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A production leaving you with a strong aftershock
The Cherry Orchard was the last play written by Anton Chekhov in 1903, and it was adapted and directed by Victor Kalka, with this version re-framing the story through a 2019 sensibility, blowing the cobwebs off the comedy.
Heartbroken and bankrupt, Lyubov Andreyevna (Suzann James) returns back to Russia to her beloved cherry orchard family farm (the finest in the district) only to find that it is on the verge of financial ruin. She is offered an easy way out; sell the estate and live comfortably on the profits...question is, can she let go of the past to secure a future for her and her family?
Time is running out, and everyone in the family is stuck in arrested development, refusing to face reality. We are presented with moments of passion, triangles and dreams being slipped away over the horizon.
The cast Lyubov Andreyevna (Suzann James), Charlotta (Laurel McGowen), Trofimov (Martin Quinn), Dunyasha (Alannah Robertson), Gaev (Martin Bell), Firs (Garreth Cruikshank), Varya (Dominique de Marco), Lopakhin (Zacharie di Ferninando), Pishchik (Craig James), Yepikhodov (Benjamin Tarlinton), Anya (Caitlin Williams) and Yasha (Harley Wilson) did a marvellous performance showcasing their characters and every role with brilliance, lightness, emotion and humour.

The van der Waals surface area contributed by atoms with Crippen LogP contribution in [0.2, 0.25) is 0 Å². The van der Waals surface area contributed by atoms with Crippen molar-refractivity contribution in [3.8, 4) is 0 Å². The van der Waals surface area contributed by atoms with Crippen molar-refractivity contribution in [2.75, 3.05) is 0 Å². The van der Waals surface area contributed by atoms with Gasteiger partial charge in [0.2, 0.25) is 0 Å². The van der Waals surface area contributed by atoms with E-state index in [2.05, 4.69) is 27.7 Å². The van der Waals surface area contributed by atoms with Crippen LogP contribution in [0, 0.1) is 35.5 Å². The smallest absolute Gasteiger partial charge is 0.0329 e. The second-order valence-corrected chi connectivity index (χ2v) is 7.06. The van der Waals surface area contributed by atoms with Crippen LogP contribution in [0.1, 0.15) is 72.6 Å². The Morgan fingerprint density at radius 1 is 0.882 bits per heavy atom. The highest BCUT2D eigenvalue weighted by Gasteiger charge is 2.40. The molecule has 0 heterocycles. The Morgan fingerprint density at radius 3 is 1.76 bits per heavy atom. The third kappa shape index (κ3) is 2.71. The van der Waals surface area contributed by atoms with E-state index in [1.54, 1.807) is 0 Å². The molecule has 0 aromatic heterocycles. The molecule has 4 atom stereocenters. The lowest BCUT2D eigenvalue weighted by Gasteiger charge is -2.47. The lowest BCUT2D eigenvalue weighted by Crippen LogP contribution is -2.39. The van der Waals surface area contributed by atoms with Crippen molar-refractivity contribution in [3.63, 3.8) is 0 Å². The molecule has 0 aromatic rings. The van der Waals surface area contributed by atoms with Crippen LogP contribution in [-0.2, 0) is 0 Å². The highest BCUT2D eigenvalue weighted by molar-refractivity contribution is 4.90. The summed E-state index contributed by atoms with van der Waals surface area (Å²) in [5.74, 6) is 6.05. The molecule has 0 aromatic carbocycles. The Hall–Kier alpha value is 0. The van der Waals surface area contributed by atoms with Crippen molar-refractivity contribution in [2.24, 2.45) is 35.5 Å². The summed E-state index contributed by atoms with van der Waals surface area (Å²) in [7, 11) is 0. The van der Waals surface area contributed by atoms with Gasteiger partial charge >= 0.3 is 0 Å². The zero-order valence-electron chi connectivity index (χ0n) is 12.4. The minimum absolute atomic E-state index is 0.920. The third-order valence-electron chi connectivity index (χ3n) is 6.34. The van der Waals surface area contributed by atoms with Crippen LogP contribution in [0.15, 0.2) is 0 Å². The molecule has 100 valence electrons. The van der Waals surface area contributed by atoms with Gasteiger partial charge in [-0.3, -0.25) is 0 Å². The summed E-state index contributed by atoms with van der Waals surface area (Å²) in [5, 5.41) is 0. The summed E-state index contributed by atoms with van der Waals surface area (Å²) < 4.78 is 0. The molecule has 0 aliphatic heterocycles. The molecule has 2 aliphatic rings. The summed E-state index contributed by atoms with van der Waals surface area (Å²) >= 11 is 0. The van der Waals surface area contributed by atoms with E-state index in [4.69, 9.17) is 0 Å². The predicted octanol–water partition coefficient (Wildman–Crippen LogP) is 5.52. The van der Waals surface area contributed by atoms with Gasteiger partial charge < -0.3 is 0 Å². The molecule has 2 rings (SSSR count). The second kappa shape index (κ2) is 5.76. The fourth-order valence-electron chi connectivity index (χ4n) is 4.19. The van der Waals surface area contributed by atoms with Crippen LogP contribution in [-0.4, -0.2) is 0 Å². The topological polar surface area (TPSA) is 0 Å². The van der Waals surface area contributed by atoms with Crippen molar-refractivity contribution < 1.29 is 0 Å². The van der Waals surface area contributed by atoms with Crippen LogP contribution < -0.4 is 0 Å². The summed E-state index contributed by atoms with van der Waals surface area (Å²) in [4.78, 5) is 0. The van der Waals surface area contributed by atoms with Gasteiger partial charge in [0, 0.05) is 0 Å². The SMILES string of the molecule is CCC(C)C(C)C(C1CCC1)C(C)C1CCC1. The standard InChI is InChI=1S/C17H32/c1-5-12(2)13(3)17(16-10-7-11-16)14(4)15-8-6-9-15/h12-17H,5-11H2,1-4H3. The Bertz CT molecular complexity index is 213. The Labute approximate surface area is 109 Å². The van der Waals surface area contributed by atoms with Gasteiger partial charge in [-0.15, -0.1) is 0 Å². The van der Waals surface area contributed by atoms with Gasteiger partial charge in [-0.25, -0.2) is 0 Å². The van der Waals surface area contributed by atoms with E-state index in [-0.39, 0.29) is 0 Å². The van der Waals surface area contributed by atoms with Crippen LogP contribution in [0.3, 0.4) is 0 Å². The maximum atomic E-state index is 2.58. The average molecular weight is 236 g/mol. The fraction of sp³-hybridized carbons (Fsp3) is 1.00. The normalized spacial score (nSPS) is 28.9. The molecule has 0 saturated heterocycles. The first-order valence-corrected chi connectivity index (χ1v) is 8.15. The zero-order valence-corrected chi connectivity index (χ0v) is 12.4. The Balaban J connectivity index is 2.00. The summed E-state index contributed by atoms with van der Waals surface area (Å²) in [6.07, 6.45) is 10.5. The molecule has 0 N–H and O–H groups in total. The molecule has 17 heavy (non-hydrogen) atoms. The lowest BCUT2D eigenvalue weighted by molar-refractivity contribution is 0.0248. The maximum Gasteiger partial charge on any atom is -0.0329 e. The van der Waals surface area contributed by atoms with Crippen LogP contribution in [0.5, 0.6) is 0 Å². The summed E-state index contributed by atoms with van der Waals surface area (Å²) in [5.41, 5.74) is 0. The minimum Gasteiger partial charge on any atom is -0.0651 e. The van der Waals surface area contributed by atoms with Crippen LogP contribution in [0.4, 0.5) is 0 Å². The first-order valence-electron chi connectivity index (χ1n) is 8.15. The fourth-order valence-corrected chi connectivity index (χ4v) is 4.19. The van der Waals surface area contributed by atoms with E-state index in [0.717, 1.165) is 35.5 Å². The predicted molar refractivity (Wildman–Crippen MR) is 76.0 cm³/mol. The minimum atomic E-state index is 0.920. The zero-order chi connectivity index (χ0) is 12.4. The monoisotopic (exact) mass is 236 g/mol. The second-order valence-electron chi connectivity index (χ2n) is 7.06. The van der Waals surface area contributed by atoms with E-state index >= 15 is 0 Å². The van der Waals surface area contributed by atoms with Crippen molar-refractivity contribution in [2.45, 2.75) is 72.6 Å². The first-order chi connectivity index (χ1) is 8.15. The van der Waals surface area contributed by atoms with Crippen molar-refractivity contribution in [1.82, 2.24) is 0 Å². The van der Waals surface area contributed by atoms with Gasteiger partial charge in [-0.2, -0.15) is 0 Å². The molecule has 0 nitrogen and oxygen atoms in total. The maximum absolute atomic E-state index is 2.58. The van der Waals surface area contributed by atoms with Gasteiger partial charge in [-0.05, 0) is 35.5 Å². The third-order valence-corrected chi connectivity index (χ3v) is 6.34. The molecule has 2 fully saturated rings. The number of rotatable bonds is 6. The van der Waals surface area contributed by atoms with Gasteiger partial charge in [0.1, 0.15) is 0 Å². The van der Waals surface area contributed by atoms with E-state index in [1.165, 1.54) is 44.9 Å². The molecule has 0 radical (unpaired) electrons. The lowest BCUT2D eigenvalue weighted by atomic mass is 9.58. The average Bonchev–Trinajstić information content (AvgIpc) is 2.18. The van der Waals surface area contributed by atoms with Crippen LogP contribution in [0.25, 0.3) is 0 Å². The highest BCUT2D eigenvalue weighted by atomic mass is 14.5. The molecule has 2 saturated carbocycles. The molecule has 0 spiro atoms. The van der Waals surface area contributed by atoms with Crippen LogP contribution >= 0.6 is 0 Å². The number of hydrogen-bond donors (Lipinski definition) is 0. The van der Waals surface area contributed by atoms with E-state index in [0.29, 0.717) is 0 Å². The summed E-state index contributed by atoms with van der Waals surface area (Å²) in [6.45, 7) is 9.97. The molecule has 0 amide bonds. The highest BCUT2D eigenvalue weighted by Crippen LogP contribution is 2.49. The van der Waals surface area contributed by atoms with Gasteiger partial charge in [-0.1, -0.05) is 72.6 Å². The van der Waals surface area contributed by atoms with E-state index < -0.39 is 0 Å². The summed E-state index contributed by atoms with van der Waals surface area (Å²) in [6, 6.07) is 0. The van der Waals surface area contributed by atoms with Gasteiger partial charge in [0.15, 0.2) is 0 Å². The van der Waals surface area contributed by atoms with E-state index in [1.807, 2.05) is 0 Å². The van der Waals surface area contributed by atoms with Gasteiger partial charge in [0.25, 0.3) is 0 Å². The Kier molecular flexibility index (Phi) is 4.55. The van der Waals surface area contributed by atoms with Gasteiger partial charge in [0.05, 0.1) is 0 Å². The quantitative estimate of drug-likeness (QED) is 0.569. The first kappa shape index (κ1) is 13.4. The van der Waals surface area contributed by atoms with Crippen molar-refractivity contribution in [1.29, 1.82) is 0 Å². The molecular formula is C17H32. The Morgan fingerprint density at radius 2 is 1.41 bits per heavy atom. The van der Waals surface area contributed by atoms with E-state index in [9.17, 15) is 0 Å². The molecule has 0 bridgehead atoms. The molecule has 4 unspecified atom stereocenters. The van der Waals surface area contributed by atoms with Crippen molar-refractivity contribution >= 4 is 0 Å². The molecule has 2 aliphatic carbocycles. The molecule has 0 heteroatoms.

Throughout the play, it was not hard to notice the sadness at the core of the play that danced around until it was impossible to ignore, hinted by the matriarch Lyubov's sudden scares.
Complexity at work in the characters was explored by the cast with finesse and truthfulness and they all achieved performance success.
There was no weak link in this play: every performance showcased its moment of rawness as well as moments of emotional nakedness, reflecting Chekhov's refusal to condemn any of the characters he created.
The Cherry Orchard is a production which leaves you with a strong aftershock, as tragedy rises cumulatively through its comic surface. It reaches its emotional peaks and is an elegant and simple frame which the action of Chekhov's play is boldly brought to life.
Chekhov 's masterful tragicomedy presented rich observation of human nature as well as a powerful study of our relationship to time and place.